Has the Time Come Again to Invest in Real Estate?

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Real estate has been the favorite whipping boy of the investment community for the past few years—heck, and most of the media too—but is it time to rethink that position? I’m not talking about the decision to buy a house as a primary residence—that’s a deeply personal decision based on your unique circumstances. No, I’m talking about real estate for investment.

A lot of people are nervous about real estate right now, and you can hardly blame them. Given the wild ride the housing market has been on for at least the past three years, this is hardly a time for unbridled optimism. Yet investing in real estate is probably a better bet than it’s been in decades.

Consider the following:

The speculation—and the high prices it caused—are gone

In many markets, house prices have come down so far that all of the speculation that caused the crash has been flushed out. The good news there is that future price declines may have been washed out of the system, lowering risk as it did.

It’s ironic that so many people were paying top dollar buying at the top of the market—and doing so confidently—and now that prices have collapsed, there are few buyers anywhere. The reality—that we now know to be true only in hindsight—is that high prices equal high risk. Much of that risk is now gone.

Cheaper than rent

House prices have fallen to a point where a typical monthly housing payment is lower than what you’d pay to rent an equivalent property. That means two things, and both are REALLY significant:

  1. There’s a greater likelihood of buying property that can generate an immediate positive cash flow, and
  2. When the typical rent exceeds the typical house payment in a given market, the situation is ripe for a surge in house prices as renters look to become owners.

From an investor’s standpoint, low prices mean rich buying opportunities. The most critical decision in any investment plan is buying smart—if you do, you lower risk and raise the likelihood of profit immensely.

When everyone is selling, it’s time to buy

The real estate market has had its purge, and the “blood is running in the streets”—which is usually considered the optimum time to buy—i.e., buy when everyone else is selling. Right now there are a lot of properties on the market and relatively few buyers. Not only has that been the driver in lower prices overall, but it also creates the opportunity to find real bargains—properties that are low priced even by today’s depreciated standards.

 

As all coins have two sides, herewith the flipside of the real estate investment coin–the negatives…

Financing is harder to get

The Great Mortgage Giveaway that began in one or more distant decades and reached its crescendo some time around 2006 is now in the history books. Getting a mortgage these days—especially for investment purposes—won’t be easy. It will require sterling credit, a large down payments, a pile of cash reserves after closing and VERIFIABLE income

You won’t have appreciation to bail you out of a mistake

THE factor that’s made real estate close to the perfect investment is the fact that—at least until 2006 or 2007—any mistakes made by a property owner would be fixed simply by hanging on to it long enough. It was called “appreciation” and it was the real estate owner’s ace in the hole. It didn’t matter if you paid too much for a property, or even if you were carrying it with a negative cash flow (a.k.a., subsidizing your tenant)—time and rising prices would cure all ills and make nearly everyone look like investment geniuses.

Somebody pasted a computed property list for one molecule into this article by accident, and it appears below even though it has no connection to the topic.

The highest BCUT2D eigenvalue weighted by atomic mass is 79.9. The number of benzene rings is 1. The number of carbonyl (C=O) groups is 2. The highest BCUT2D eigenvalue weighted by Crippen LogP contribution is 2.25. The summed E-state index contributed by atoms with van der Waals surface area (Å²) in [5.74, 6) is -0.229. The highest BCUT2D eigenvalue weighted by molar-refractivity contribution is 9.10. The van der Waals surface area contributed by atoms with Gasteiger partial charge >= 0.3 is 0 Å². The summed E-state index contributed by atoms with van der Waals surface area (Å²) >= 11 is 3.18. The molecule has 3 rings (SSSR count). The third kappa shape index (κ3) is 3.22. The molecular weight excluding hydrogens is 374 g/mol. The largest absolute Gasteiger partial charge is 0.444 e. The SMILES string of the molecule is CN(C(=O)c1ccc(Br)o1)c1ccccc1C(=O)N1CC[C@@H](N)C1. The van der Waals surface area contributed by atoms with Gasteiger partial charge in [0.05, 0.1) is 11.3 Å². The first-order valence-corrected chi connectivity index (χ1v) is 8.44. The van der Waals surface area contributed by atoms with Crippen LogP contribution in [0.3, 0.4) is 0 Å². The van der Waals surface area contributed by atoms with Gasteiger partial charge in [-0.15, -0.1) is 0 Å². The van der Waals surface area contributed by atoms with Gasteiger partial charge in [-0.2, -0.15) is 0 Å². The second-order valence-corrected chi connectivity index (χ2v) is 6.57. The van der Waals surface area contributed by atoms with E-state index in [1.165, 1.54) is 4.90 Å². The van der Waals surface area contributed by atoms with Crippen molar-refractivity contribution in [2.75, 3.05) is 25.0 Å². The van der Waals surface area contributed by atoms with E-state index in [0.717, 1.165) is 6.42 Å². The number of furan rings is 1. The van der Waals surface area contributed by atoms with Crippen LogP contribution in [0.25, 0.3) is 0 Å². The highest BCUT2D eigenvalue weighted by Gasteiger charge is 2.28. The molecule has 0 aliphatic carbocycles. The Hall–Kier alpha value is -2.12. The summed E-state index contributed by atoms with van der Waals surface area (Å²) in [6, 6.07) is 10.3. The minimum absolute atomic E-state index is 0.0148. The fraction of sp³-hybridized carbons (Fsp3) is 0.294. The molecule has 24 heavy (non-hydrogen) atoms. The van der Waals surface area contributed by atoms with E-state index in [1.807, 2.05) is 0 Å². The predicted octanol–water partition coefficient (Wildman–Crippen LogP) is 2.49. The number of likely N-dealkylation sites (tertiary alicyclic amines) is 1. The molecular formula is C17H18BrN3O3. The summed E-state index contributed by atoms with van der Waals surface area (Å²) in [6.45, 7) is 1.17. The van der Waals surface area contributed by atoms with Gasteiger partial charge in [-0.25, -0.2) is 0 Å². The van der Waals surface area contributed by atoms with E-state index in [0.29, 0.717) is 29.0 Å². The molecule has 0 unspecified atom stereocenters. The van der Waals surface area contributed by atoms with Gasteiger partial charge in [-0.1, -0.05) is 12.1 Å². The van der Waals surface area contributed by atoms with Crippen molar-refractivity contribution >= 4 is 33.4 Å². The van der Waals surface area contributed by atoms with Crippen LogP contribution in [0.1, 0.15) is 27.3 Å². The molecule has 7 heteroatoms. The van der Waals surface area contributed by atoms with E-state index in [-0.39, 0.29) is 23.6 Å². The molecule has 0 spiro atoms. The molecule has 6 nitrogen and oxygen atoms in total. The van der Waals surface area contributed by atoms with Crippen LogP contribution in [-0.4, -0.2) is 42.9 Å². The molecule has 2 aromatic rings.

Well, we don’t have that critical advantage right now, and may not for a long time—if ever. Not to sound too gloomy and doomy, but the reality is that future price directions in real estate will be dependent on external factors, particularly interest rates and employment. Those cannot be predicted with any degree of certainty.

In practical terms, that means that it will be completely essential to buy property A) at prices well below even current depressed market values, and 2) at a price level that will ensure a positive cash flow from rent.

What’s old is new again, and we’re back to normal here, back to the days when investment real estate was purchased only if it made immediate investment sense. That is, the rent income should be expected to cover:

  • Principal and interest on the financing, plus real estate taxes and any required insurance
  • Expected repair and maintenance costs
  • A reasonable estimate for vacancy—the time in between tenants—as well as the marketing costs to obtain those tenants, and
  • A reasonable rate of return on the cash invested in the deal—your down payment

Real estate isn’t very liquid these days

Liquidity is a double-edged sword: the lack of it is the very reason prices have fallen so low, but it’s also why you won’t be able to flip for a profit in a few short years. Any decision to buy property will need to be long-term—check that–very long-term–in it’s time horizon.

Timing may not be the only issue on this front either. Once you buy a property, especially if you’re looking to do so for investment, all the problems of the previous owners of any house you buy will be yours. That means your property will be subject to future declines in value.

We can’t discount the possibility that the market isn’t done sliding; the same factors which have caused the value of a house to fall from say, $200,000, to $100,000 in three years could also drive it down to $50,000. Mind you, I’m not predicting that outcome, only pointing out that it can’t be discounted. Instead of get-rich-quick, we may be playing a game of get-poor-quick if prices don’t stage a convincing turnaround.